National Meat Free Week: the main reasons to switch to a plant-based diet
National Meat Free Week (Nationale Week Zonder Vlees, 7–13 March) is an initiative to reduce meat consumption. Assistant professor Paul Behrens is studying what impact a change in our food consumption would have on the world. What, according to him, are the main reasons to switch to a (mainly) plant-based diet?
‘If you look all the different types of environmental impacts, switching to a plant-based diet is the single largest action that we can take as individuals,’ says Behrens. ‘Food systems are behind energy when it comes to driving climate change but they still make up a third of all emissions. It is an important way in which individuals can have a big impact.’
A plant-based diet contributes in many different ways to a cleaner environment, says Behrens. ‘Livestock farming is disastrous for biodiversity and is the biggest driver of biodiversity loss worldwide. The manure from animal agriculture runs off into waterways, causing algae to grow and depleting the water of oxygen creating dead zones. There are greenhouse gas emissions from the belching of cattle, manure, and the use of fertilizer to grow crops to feed to livestock. In the US, researchers found that livestock farming is the largest agricultural contributor to air pollution. I haven’t even touched on soil pollution when stocking levels are too high, or antibiotic resistance driven by the antibiotics fed to animals worldwide. The list goes on.’
A plant-based diet helps reduce CO2 emissions in several ways, says Behrens. ‘You no longer have animals that produce methane and you also reduce the energy inefficiency of the system. Feeding plants to animals and animals to us creates a lot of inefficiency. Getting rid of that middleman, or middle cow in this case, saves land, emissions and reduces other environmental impacts.’
More nature around us
The livestock sector uses a huge amount of land, says Behrens. If we were to eat a plant-based diet, this land could be used for other purposes, such as nature reserves. ‘Around half of all habitable land is used for agriculture. Eighty per cent of this is used for livestock farming. Our research shows that switching to a plant-based diet in high-income nations would save an area the size of the EU worldwide. You can imagine what an improvement this would make to biodiversity, water quality, flood control and people’s mental health if they had more nature around them.’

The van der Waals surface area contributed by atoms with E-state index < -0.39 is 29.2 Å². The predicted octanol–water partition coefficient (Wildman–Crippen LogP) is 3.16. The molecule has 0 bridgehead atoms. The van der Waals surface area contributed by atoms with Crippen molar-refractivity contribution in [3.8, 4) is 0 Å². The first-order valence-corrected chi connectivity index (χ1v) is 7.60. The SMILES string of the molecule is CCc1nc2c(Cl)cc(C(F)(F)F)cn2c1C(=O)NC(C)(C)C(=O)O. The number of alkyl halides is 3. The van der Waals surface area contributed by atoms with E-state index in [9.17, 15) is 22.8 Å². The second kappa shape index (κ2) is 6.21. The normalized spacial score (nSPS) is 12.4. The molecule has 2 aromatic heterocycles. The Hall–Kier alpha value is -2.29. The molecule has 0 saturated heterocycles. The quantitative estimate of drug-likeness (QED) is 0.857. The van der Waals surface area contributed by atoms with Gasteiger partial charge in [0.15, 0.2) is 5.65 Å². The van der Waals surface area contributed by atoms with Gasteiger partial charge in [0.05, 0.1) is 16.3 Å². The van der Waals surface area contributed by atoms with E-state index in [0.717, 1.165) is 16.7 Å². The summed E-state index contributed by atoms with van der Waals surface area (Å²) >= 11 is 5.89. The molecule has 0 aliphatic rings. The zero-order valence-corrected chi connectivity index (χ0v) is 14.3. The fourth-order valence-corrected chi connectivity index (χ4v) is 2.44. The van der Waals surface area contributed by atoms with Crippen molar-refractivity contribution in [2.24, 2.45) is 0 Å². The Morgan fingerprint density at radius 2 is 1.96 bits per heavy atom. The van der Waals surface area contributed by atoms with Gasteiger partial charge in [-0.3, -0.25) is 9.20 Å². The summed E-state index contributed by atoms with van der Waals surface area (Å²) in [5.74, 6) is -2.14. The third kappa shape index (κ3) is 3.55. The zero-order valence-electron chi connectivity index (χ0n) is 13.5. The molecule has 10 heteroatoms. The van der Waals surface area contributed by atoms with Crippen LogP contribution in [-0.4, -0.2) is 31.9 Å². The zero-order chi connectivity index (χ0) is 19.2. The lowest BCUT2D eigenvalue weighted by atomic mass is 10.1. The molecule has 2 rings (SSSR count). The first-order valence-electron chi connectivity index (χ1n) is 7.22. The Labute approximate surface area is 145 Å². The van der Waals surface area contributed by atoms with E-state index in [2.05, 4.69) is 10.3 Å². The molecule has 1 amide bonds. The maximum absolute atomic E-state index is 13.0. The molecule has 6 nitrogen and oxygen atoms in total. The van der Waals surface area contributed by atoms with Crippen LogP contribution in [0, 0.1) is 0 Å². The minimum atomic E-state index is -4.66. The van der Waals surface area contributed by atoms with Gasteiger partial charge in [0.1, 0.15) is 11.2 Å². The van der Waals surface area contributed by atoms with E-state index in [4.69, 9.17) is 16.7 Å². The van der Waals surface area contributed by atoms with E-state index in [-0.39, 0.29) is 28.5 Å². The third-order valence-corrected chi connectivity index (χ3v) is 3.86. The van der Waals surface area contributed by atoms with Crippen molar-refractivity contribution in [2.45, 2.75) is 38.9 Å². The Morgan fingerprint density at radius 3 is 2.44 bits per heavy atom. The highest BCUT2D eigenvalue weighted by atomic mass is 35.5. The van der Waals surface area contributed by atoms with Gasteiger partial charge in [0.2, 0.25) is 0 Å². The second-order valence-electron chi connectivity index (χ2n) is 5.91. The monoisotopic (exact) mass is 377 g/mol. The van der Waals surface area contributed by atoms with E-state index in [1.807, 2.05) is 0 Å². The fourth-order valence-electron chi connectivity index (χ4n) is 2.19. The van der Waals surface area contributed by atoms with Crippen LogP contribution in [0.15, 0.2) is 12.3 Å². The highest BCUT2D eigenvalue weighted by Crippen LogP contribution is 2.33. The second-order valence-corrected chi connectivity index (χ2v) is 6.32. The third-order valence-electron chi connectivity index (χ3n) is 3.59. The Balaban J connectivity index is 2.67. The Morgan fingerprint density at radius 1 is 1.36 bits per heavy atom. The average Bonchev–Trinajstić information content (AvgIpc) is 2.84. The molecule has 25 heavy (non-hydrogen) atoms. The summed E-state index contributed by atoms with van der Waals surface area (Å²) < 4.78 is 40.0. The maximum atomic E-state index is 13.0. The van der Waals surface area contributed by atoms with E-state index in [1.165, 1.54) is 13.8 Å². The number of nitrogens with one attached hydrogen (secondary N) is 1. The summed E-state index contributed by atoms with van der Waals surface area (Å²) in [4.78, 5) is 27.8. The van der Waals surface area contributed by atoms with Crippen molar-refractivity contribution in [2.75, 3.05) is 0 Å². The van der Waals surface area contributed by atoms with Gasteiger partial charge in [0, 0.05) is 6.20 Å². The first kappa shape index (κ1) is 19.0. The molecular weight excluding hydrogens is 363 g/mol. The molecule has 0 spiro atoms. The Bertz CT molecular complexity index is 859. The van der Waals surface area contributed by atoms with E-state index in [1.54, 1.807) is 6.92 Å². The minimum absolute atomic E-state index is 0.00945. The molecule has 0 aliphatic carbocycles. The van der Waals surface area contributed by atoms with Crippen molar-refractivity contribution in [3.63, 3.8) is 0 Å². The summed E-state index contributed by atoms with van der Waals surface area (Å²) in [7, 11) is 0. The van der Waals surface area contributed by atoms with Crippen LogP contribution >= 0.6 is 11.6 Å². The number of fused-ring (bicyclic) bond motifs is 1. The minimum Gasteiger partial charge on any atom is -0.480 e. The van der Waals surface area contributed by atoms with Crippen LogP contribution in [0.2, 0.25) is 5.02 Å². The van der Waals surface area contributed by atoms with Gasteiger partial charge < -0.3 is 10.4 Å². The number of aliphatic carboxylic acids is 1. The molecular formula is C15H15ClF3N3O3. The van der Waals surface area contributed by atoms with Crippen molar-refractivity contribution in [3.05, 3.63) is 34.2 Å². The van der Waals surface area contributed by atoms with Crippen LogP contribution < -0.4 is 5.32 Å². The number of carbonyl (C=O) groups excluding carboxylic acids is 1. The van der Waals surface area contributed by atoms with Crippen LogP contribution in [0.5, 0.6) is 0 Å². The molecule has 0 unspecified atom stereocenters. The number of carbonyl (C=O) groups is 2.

Mainly plant-based diet is healthier
In terms of health, a plant-based diet also makes a significant difference. ‘People can still eat meat. You won’t die if you eat a steak,’ says Behrens. ‘But my advice would be to cut down on meat as much as possible. That won’t be easy for everyone. That is why in our studies we often look at the EAT-Lancet diet. This seeks a balance between health and sustainability. Even if we allow for some meat though we’re talking very small amounts - a burger or steak once every couple of weeks at the very maximum. The diet also suggests you can cut out animal products entirely and be healthy.’
For many people, today’s meat consumption isn’t healthy, says Behrens. ‘Avoiding the over-consumption of meat has great health benefits, such as a reduced risk of cardiovascular disease.’ Behrens has discovered another advantage of a meat-free diet. ‘I’ve not had food poisoning since I became vegetarian. I think it’s to do with the fact that you never have any issues with cooked and uncooked meats, but maybe I’m just a bad cook,’ he laughs.
Even if you are well aware of the advantages of a plant-based diet, meat can be tempting at times, Behrens admits. ‘What I found difficult to give up was chicken curry. I still remember eating it as a child once a week as the special meal of the week. But the chicken substitutes are perfect nowadays, and that makes it a lot easier.’
Behrens has another tip for people who want to eat more plant-based food but find it difficult to change their behaviour. ‘See it as an exploration, rather than a sacrifice. A voyage of discovery can be difficult at times, but it can also be exciting. And the more often you do it, the easier it becomes. There are so many interesting vegetarian options on restaurant menus now.’
‘You make the options visible to the people around you.'
Behrens gives the example of his search for alternatives to cheese. ‘I try to eat as little cheese as possible so I recently tried some vegan cheeses. I’m not a purist. I sometimes eat eggs and cheese. But everyone has their own path to follow. The sooner you begin, the easier it becomes.’ Switching also has an impact on your social environment, he says. ‘You make the options visible to the people around you. Research shows that if more plant-based options are available, even people who eat a lot of meat will explore the new veggie possibilities.’
Text: Tom Janssen
Image: IStock 1181032863